[CentOS-devel] ostree as a delivery model

Tue Apr 8 13:09:48 UTC 2014
Les Mikesell <lesmikesell at gmail.com>

On Tue, Apr 8, 2014 at 5:20 AM, George Dunlap <dunlapg at umich.edu> wrote:
> But coming back down from the ivory tower, it looks like the main
> advantages put forward for ostree are:

Is it fair to enumerate pros without mentioning any cons?

> 1. Easy to switch between many different setups

How easy?  Does this require learning another configuration language
and a staging box to build the image?  Do you need to keep a master
for every variation?    Is there a way to quantify the hard/easy
evaluation, say in terms of how much training it would take before
trusting someone to do it in a production setting?

> 2. "Atomic" updates: entire tree is changed on reboot, not piecemeal
> as the RPMs are installed

So, a reboot for every little change?  Now we might as well throw
clonezilla into the comparison (which I often use for initial
rollouts, but generally not updates).

> 3. A new tree is always an exact clone of the one in the repo (unlike
> packages, which may diverge)

So, some sort of post processing might be needed for the things that
can't be exact clones.

> 4. Doesn't need to re-calculate dependencies on every single host.

Seems minor compared to the downtime of a reboot.  And it might be
possible to make yum accept a list of already depsolved packages if
anyone really cared.

> Adding in versioning or "list of packages" to yum may make some kinds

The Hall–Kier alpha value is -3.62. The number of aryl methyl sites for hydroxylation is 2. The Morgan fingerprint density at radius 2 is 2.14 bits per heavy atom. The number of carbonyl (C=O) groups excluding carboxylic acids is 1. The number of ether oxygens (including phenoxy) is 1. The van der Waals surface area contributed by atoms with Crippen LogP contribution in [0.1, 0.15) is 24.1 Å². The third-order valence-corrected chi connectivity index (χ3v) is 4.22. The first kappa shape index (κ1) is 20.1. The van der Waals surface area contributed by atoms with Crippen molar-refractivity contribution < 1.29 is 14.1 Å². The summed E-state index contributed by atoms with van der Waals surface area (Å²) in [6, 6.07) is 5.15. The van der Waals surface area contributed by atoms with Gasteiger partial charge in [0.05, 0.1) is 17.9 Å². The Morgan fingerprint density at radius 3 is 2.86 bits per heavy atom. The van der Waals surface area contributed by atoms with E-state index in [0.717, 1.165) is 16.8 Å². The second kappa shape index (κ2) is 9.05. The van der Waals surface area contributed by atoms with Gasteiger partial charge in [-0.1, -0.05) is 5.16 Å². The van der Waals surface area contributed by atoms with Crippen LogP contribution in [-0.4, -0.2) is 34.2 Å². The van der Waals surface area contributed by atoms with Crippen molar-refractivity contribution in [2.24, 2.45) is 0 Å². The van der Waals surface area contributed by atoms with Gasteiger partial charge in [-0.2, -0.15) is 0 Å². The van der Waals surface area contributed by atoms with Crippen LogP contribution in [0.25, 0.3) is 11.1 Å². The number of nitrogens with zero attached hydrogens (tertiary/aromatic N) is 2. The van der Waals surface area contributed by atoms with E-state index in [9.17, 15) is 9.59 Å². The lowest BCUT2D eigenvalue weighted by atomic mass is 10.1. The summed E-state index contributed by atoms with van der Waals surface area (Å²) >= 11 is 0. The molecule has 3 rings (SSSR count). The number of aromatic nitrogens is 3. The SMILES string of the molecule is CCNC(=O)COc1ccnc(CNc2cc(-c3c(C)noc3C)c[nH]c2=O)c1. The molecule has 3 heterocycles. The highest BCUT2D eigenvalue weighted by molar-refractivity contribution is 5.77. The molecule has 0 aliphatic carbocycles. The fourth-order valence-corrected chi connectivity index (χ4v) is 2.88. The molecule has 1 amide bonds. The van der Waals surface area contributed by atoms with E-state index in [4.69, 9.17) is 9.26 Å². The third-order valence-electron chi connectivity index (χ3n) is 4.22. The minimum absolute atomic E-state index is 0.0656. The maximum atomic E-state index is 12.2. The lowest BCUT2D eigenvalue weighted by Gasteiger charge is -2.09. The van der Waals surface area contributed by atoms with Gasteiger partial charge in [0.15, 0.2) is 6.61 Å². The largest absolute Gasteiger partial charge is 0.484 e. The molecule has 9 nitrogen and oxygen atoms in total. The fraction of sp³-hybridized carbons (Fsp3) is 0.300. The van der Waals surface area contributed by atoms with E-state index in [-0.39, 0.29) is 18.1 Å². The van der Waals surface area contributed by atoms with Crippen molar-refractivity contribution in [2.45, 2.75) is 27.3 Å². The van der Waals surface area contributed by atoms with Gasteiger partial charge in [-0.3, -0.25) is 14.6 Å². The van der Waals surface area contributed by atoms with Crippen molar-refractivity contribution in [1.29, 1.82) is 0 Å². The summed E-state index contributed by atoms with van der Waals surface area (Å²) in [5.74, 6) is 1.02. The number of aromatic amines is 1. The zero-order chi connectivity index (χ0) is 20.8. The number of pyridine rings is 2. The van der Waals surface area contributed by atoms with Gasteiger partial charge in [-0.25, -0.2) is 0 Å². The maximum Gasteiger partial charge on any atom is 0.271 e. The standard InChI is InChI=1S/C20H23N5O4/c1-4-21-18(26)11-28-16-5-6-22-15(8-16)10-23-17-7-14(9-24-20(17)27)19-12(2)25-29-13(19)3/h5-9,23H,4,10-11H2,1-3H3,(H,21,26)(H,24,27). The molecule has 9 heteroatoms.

> of deployment easier, but to make it achieve any of the things listed
> above would not be so much "fixing" or "improving" yum / rpm as making
> it into a different beast altogether; likely many people would not
> want to use the new beast, and you'd have a fork anyway.

But it wouldn't need to be 'new' or break anything it already does.

> #2 is probably somewhat of an advantage; particularly if it means that
> you can also atomically switch back to the previous version if it
> turns out you've screwed something up.

So add in the con of needing to maintain the disk space of the new/old copies.

> #4 isn't a killer advantage, but if it means smaller footprint and
> faster deployment, it probably is an advantage.

My servers take forever to reboot - if you have to do it for every
update it is not going to be faster in the long run.   And, you'll
need some sort of scheduling manager to control the rollout so not too
many instances are down at once - which will probably be different
than anything you already have.  In a VM environment things might be

  Les Mikesell
    lesmikesell at gmail.com